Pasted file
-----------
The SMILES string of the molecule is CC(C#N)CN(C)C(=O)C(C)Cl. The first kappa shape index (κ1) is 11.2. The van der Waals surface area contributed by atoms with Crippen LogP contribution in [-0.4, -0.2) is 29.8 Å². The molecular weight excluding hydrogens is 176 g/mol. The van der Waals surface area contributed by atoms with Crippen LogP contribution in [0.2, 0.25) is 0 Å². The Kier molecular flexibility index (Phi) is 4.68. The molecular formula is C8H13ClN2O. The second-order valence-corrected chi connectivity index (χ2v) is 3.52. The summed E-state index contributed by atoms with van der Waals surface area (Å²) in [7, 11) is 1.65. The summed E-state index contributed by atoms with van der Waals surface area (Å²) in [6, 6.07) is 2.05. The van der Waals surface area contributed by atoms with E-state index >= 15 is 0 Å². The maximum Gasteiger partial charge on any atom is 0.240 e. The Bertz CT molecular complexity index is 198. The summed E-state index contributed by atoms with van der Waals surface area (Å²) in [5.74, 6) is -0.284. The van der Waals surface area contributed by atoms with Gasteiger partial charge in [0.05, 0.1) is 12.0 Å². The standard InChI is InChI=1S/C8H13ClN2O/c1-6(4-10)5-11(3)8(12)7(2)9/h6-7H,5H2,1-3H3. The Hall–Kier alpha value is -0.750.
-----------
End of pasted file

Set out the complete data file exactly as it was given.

The SMILES string of the molecule is CC(C#N)CN(C)C(=O)C(C)Cl. The first kappa shape index (κ1) is 11.2. The van der Waals surface area contributed by atoms with Crippen LogP contribution in [-0.4, -0.2) is 29.8 Å². The molecular weight excluding hydrogens is 176 g/mol. The van der Waals surface area contributed by atoms with Crippen LogP contribution in [0.2, 0.25) is 0 Å². The Kier molecular flexibility index (Phi) is 4.68. The molecular formula is C8H13ClN2O. The second-order valence-corrected chi connectivity index (χ2v) is 3.52. The summed E-state index contributed by atoms with van der Waals surface area (Å²) in [7, 11) is 1.65. The summed E-state index contributed by atoms with van der Waals surface area (Å²) in [6, 6.07) is 2.05. The van der Waals surface area contributed by atoms with E-state index >= 15 is 0 Å². The maximum Gasteiger partial charge on any atom is 0.240 e. The Bertz CT molecular complexity index is 198. The summed E-state index contributed by atoms with van der Waals surface area (Å²) in [5.74, 6) is -0.284. The van der Waals surface area contributed by atoms with Gasteiger partial charge in [0.05, 0.1) is 12.0 Å². The standard InChI is InChI=1S/C8H13ClN2O/c1-6(4-10)5-11(3)8(12)7(2)9/h6-7H,5H2,1-3H3. The Hall–Kier alpha value is -0.750.